Obstructive sleep apnea is a potentially serious sleep disorder. It causes breathing to stop and start during sleep repeatedly. It is estimated that up to one billion people worldwide suffer from obstructive sleep apnoea, and the number is expected to grow due to population aging and increased prevalence of obesity.
The identification of sleep stages is necessary for the diagnostics of sleep disorders, among which obstructive sleep apnea (OSA) is one of the most prevalent.
Traditionally, it was believed that during sleep, the body moves through five different stages: rapid eye movement (REM) sleep and three stages of non-REM sleep. However, manual scoring of sleep stages is time-consuming, subjective, and costly.
To overcome this shortcoming, scientists from the University of Eastern Finland have devised an accurate deep learning approach for automatic classification of sleep stages. Their model could also study the effect of OSA severity on the classification accuracy.
To develop this model, scientists used polysomnographic recording data from healthy individuals and individuals with suspected OSA. During tests, scientists found that the model can identify sleep stages with an 83.7% accuracy when using a single frontal electroencephalography channel (EEG), and with an 83.9% accuracy when supplemented with electrooculogram (EOG).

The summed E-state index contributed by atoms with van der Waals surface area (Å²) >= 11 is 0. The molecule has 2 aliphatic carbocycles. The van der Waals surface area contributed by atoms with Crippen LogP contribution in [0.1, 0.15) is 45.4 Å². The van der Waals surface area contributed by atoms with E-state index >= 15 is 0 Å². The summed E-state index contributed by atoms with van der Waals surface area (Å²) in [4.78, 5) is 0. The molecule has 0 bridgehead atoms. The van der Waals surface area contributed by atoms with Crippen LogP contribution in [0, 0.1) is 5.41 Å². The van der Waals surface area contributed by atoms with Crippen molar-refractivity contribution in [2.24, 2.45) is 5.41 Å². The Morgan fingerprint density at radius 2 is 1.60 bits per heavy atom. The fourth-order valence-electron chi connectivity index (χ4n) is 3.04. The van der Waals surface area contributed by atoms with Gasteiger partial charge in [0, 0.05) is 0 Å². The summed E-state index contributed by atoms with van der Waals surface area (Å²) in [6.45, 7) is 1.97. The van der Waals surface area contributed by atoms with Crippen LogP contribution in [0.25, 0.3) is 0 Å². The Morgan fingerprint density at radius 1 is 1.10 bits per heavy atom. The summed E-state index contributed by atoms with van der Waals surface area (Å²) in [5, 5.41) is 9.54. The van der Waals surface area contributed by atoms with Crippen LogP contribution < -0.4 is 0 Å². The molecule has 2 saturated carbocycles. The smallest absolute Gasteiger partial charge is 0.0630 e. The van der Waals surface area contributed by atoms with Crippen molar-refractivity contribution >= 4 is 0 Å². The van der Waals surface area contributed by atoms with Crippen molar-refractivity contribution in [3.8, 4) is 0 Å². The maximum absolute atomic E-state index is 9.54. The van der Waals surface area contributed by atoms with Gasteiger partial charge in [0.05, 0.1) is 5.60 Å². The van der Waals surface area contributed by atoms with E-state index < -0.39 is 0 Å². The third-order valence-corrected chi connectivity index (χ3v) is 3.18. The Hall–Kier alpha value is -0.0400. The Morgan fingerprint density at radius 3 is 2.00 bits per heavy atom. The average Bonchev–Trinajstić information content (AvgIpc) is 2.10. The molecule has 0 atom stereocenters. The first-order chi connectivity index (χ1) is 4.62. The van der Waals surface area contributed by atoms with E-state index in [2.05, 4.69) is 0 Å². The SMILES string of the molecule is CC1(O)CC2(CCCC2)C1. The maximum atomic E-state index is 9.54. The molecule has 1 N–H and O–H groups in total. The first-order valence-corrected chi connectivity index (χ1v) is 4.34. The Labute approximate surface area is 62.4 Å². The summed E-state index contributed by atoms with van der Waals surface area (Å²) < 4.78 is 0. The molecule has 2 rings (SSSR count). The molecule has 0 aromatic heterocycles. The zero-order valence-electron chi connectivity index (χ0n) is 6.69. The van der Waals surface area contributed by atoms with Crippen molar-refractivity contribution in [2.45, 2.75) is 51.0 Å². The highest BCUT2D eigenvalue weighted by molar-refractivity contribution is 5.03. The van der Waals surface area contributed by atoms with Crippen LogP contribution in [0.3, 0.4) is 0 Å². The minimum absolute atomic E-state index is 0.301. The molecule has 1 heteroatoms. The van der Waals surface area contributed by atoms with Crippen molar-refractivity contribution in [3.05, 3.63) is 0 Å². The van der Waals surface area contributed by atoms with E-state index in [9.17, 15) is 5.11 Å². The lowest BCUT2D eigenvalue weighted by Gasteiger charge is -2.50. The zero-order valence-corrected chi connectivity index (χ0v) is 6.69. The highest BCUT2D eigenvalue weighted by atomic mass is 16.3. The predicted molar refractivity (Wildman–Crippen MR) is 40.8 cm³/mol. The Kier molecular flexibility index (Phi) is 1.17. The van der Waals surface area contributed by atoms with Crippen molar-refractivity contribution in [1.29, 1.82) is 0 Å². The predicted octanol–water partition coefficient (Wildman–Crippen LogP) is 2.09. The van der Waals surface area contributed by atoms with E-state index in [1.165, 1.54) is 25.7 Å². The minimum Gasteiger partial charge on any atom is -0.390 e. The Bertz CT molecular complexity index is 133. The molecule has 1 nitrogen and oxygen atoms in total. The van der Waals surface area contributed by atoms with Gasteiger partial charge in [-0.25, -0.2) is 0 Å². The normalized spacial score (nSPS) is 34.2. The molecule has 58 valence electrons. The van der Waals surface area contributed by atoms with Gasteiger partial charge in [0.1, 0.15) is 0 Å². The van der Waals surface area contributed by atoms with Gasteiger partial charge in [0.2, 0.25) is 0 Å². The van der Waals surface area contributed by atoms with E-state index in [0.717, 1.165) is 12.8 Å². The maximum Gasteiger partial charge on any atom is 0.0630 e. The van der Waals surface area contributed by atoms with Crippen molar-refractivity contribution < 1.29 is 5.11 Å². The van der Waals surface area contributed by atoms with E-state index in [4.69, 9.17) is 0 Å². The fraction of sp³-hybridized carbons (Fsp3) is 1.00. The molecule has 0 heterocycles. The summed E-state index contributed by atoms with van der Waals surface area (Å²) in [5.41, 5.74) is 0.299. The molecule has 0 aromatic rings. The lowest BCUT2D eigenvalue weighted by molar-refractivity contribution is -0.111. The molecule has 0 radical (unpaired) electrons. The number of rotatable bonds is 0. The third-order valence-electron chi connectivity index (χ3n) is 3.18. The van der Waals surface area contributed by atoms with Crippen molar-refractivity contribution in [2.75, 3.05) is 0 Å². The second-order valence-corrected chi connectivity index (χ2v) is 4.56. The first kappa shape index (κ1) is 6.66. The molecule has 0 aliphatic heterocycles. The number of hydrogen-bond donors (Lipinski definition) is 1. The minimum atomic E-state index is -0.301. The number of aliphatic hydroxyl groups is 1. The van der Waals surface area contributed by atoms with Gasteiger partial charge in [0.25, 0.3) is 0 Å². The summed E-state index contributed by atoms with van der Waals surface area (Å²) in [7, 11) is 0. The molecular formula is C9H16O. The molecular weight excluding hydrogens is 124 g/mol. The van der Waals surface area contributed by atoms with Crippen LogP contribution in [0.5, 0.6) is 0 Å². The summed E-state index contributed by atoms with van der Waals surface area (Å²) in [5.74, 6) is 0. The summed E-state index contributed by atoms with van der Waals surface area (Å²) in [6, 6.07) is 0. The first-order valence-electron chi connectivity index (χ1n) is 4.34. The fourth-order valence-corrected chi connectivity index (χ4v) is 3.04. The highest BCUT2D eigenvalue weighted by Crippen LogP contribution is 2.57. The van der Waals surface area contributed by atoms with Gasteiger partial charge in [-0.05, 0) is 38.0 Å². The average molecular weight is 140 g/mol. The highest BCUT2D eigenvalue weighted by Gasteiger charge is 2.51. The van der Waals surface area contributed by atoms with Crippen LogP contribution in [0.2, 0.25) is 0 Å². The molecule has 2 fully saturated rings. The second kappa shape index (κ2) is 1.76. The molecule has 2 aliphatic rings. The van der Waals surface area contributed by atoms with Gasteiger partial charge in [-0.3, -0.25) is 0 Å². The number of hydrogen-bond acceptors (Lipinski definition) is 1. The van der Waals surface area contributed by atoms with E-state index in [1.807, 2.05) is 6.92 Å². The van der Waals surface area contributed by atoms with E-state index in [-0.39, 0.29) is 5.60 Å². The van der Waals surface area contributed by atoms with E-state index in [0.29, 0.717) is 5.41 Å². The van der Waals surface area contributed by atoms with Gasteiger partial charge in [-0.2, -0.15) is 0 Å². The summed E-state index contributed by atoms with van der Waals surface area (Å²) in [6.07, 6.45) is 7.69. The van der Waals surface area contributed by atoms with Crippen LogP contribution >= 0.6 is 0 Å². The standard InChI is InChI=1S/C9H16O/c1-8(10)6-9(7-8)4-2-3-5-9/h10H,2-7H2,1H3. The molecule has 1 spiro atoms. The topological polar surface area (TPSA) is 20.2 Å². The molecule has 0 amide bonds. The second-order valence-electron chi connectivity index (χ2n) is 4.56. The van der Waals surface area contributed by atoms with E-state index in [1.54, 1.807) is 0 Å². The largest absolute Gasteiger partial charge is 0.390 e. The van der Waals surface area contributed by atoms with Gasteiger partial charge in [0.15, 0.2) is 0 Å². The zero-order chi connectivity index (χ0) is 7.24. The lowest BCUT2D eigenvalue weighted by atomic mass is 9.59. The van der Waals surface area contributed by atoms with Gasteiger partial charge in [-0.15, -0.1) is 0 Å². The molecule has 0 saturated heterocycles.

On the other hand, the model achieved accuracies of 82.9% (single EEG channel) and 83.8% (EEG and EOG channels) in patients with suspected OSA. The single-channel accuracies ranged from 84.5% for individuals without OSA to 76.5% for severe OSA patients.
Scientists noted, “The deep learning enables automatic sleep staging for suspected OSA patients with high accuracy.”
The study was published in the IEEE Journal of Biomedical and Health Informatics.